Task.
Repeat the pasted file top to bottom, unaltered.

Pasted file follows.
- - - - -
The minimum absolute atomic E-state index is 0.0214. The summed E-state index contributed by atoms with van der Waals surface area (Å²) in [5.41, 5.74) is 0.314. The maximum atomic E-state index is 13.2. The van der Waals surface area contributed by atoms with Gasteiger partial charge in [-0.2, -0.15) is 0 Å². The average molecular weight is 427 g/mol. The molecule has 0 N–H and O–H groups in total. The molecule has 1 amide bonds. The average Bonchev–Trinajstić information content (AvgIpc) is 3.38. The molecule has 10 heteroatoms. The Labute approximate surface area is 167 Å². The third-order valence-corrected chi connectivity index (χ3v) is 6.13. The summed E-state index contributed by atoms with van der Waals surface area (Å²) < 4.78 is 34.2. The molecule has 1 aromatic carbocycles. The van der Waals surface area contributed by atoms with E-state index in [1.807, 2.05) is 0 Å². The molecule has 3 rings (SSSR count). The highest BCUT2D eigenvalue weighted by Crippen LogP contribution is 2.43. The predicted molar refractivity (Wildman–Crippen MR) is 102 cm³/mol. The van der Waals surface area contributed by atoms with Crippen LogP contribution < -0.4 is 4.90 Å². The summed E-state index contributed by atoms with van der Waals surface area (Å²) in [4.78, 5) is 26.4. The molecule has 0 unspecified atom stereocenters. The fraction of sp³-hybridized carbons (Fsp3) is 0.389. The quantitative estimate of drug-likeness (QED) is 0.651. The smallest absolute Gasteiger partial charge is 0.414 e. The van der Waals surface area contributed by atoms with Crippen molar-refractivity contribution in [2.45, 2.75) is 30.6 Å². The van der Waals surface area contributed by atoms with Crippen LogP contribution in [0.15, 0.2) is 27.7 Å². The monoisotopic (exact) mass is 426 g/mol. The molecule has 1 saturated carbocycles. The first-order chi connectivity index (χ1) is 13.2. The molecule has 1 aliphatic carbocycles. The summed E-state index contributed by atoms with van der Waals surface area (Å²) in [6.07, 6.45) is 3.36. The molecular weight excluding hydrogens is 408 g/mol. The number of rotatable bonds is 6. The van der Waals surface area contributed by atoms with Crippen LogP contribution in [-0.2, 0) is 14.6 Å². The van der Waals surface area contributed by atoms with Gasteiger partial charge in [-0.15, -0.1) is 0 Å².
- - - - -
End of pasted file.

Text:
The minimum absolute atomic E-state index is 0.0214. The summed E-state index contributed by atoms with van der Waals surface area (Å²) in [5.41, 5.74) is 0.314. The maximum atomic E-state index is 13.2. The van der Waals surface area contributed by atoms with Gasteiger partial charge in [-0.2, -0.15) is 0 Å². The average molecular weight is 427 g/mol. The molecule has 0 N–H and O–H groups in total. The molecule has 1 amide bonds. The average Bonchev–Trinajstić information content (AvgIpc) is 3.38. The molecule has 10 heteroatoms. The Labute approximate surface area is 167 Å². The third-order valence-corrected chi connectivity index (χ3v) is 6.13. The summed E-state index contributed by atoms with van der Waals surface area (Å²) < 4.78 is 34.2. The molecule has 1 aromatic carbocycles. The van der Waals surface area contributed by atoms with E-state index in [1.807, 2.05) is 0 Å². The molecule has 3 rings (SSSR count). The highest BCUT2D eigenvalue weighted by Crippen LogP contribution is 2.43. The predicted molar refractivity (Wildman–Crippen MR) is 102 cm³/mol. The van der Waals surface area contributed by atoms with Crippen LogP contribution < -0.4 is 4.90 Å². The summed E-state index contributed by atoms with van der Waals surface area (Å²) in [4.78, 5) is 26.4. The molecule has 0 unspecified atom stereocenters. The fraction of sp³-hybridized carbons (Fsp3) is 0.389. The quantitative estimate of drug-likeness (QED) is 0.651. The smallest absolute Gasteiger partial charge is 0.414 e. The van der Waals surface area contributed by atoms with Crippen molar-refractivity contribution in [2.45, 2.75) is 30.6 Å². The van der Waals surface area contributed by atoms with Crippen LogP contribution in [0.15, 0.2) is 27.7 Å². The monoisotopic (exact) mass is 426 g/mol. The molecule has 1 saturated carbocycles. The first-order chi connectivity index (χ1) is 13.2. The molecule has 1 aliphatic carbocycles. The summed E-state index contributed by atoms with van der Waals surface area (Å²) in [6.07, 6.45) is 3.36. The molecular weight excluding hydrogens is 408 g/mol. The number of rotatable bonds is 6. The van der Waals surface area contributed by atoms with Crippen LogP contribution in [-0.2, 0) is 14.6 Å². The van der Waals surface area contributed by atoms with Gasteiger partial charge in [-0.15, -0.1) is 0 Å².